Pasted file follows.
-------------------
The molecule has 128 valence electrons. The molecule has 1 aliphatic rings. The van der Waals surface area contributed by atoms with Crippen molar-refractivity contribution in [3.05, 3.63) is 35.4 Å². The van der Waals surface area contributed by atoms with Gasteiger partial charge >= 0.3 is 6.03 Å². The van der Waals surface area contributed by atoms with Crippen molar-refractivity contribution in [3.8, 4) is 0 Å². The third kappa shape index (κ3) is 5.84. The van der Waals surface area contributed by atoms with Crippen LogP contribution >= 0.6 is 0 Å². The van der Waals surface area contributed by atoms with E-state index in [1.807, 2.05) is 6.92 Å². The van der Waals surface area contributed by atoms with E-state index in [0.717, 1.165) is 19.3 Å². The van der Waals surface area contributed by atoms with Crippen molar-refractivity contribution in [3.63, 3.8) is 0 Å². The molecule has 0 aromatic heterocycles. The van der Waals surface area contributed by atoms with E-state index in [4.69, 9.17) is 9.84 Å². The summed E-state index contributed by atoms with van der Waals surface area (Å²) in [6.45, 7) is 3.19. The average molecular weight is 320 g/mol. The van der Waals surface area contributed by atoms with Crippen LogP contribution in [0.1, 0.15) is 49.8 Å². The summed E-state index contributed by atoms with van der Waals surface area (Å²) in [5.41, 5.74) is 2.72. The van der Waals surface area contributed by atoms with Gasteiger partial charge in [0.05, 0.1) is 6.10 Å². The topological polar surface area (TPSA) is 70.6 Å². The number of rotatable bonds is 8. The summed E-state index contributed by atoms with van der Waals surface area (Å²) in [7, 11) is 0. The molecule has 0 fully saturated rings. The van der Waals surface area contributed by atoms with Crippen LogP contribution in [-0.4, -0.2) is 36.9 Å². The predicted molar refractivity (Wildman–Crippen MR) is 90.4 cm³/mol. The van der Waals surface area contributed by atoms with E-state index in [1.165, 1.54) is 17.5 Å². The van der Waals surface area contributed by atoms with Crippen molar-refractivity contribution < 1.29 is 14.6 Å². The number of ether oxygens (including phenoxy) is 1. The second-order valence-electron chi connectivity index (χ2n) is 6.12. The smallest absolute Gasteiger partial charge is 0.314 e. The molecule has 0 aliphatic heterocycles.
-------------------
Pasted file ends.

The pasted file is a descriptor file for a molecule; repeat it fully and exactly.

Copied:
The molecule has 128 valence electrons. The molecule has 1 aliphatic rings. The van der Waals surface area contributed by atoms with Crippen molar-refractivity contribution in [3.05, 3.63) is 35.4 Å². The van der Waals surface area contributed by atoms with Gasteiger partial charge >= 0.3 is 6.03 Å². The van der Waals surface area contributed by atoms with Crippen molar-refractivity contribution in [3.8, 4) is 0 Å². The third kappa shape index (κ3) is 5.84. The van der Waals surface area contributed by atoms with Crippen LogP contribution >= 0.6 is 0 Å². The van der Waals surface area contributed by atoms with E-state index in [1.807, 2.05) is 6.92 Å². The van der Waals surface area contributed by atoms with E-state index in [0.717, 1.165) is 19.3 Å². The van der Waals surface area contributed by atoms with Crippen molar-refractivity contribution in [3.63, 3.8) is 0 Å². The molecule has 0 aromatic heterocycles. The van der Waals surface area contributed by atoms with E-state index in [4.69, 9.17) is 9.84 Å². The summed E-state index contributed by atoms with van der Waals surface area (Å²) in [6.45, 7) is 3.19. The average molecular weight is 320 g/mol. The van der Waals surface area contributed by atoms with Crippen LogP contribution in [0.1, 0.15) is 49.8 Å². The summed E-state index contributed by atoms with van der Waals surface area (Å²) in [5.41, 5.74) is 2.72. The van der Waals surface area contributed by atoms with Gasteiger partial charge in [0.05, 0.1) is 6.10 Å². The topological polar surface area (TPSA) is 70.6 Å². The number of rotatable bonds is 8. The summed E-state index contributed by atoms with van der Waals surface area (Å²) in [7, 11) is 0. The molecule has 0 fully saturated rings. The van der Waals surface area contributed by atoms with Crippen LogP contribution in [-0.4, -0.2) is 36.9 Å². The predicted molar refractivity (Wildman–Crippen MR) is 90.4 cm³/mol. The van der Waals surface area contributed by atoms with E-state index in [1.165, 1.54) is 17.5 Å². The van der Waals surface area contributed by atoms with Crippen molar-refractivity contribution < 1.29 is 14.6 Å². The number of ether oxygens (including phenoxy) is 1. The second-order valence-electron chi connectivity index (χ2n) is 6.12. The smallest absolute Gasteiger partial charge is 0.314 e. The molecule has 0 aliphatic heterocycles.